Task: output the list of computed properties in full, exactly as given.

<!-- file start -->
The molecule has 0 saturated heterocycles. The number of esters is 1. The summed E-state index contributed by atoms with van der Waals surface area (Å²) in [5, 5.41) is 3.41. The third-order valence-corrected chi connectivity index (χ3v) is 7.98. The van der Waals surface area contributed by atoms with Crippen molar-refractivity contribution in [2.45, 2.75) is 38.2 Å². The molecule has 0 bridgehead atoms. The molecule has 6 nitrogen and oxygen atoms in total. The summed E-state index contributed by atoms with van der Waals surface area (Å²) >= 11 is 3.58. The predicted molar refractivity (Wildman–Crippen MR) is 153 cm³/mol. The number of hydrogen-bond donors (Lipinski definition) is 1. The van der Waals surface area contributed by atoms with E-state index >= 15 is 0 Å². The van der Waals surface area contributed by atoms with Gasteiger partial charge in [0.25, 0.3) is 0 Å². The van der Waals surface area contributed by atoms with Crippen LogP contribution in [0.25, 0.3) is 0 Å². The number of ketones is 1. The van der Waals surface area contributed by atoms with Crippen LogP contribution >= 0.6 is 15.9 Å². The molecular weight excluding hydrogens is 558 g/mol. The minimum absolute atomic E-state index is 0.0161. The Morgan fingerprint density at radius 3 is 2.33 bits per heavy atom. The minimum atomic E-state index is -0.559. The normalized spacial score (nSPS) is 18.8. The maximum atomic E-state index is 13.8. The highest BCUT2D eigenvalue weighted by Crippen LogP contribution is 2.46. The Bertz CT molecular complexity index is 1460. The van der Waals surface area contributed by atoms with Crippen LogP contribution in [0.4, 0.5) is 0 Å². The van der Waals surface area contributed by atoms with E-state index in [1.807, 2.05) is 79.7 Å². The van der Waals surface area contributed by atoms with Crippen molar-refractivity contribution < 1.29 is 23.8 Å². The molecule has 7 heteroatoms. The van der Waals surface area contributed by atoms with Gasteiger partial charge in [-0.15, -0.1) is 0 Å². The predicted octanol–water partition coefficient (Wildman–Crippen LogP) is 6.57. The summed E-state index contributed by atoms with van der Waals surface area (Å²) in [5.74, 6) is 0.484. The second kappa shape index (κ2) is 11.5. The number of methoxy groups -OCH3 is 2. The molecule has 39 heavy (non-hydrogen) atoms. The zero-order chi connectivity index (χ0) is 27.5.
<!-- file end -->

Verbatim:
The molecule has 0 saturated heterocycles. The number of esters is 1. The summed E-state index contributed by atoms with van der Waals surface area (Å²) in [5, 5.41) is 3.41. The third-order valence-corrected chi connectivity index (χ3v) is 7.98. The van der Waals surface area contributed by atoms with Crippen molar-refractivity contribution in [2.45, 2.75) is 38.2 Å². The molecule has 0 bridgehead atoms. The molecule has 6 nitrogen and oxygen atoms in total. The summed E-state index contributed by atoms with van der Waals surface area (Å²) >= 11 is 3.58. The predicted molar refractivity (Wildman–Crippen MR) is 153 cm³/mol. The number of hydrogen-bond donors (Lipinski definition) is 1. The van der Waals surface area contributed by atoms with E-state index >= 15 is 0 Å². The van der Waals surface area contributed by atoms with Gasteiger partial charge in [0.25, 0.3) is 0 Å². The van der Waals surface area contributed by atoms with Crippen LogP contribution in [0.25, 0.3) is 0 Å². The number of ketones is 1. The van der Waals surface area contributed by atoms with Crippen LogP contribution >= 0.6 is 15.9 Å². The molecular weight excluding hydrogens is 558 g/mol. The minimum absolute atomic E-state index is 0.0161. The Morgan fingerprint density at radius 3 is 2.33 bits per heavy atom. The minimum atomic E-state index is -0.559. The normalized spacial score (nSPS) is 18.8. The maximum atomic E-state index is 13.8. The highest BCUT2D eigenvalue weighted by Crippen LogP contribution is 2.46. The Bertz CT molecular complexity index is 1460. The van der Waals surface area contributed by atoms with Crippen LogP contribution in [0.4, 0.5) is 0 Å². The van der Waals surface area contributed by atoms with E-state index in [1.807, 2.05) is 79.7 Å². The van der Waals surface area contributed by atoms with Crippen molar-refractivity contribution < 1.29 is 23.8 Å². The molecule has 7 heteroatoms. The van der Waals surface area contributed by atoms with Gasteiger partial charge in [-0.15, -0.1) is 0 Å². The predicted octanol–water partition coefficient (Wildman–Crippen LogP) is 6.57. The summed E-state index contributed by atoms with van der Waals surface area (Å²) in [5.74, 6) is 0.484. The second kappa shape index (κ2) is 11.5. The number of methoxy groups -OCH3 is 2. The molecule has 39 heavy (non-hydrogen) atoms. The zero-order chi connectivity index (χ0) is 27.5.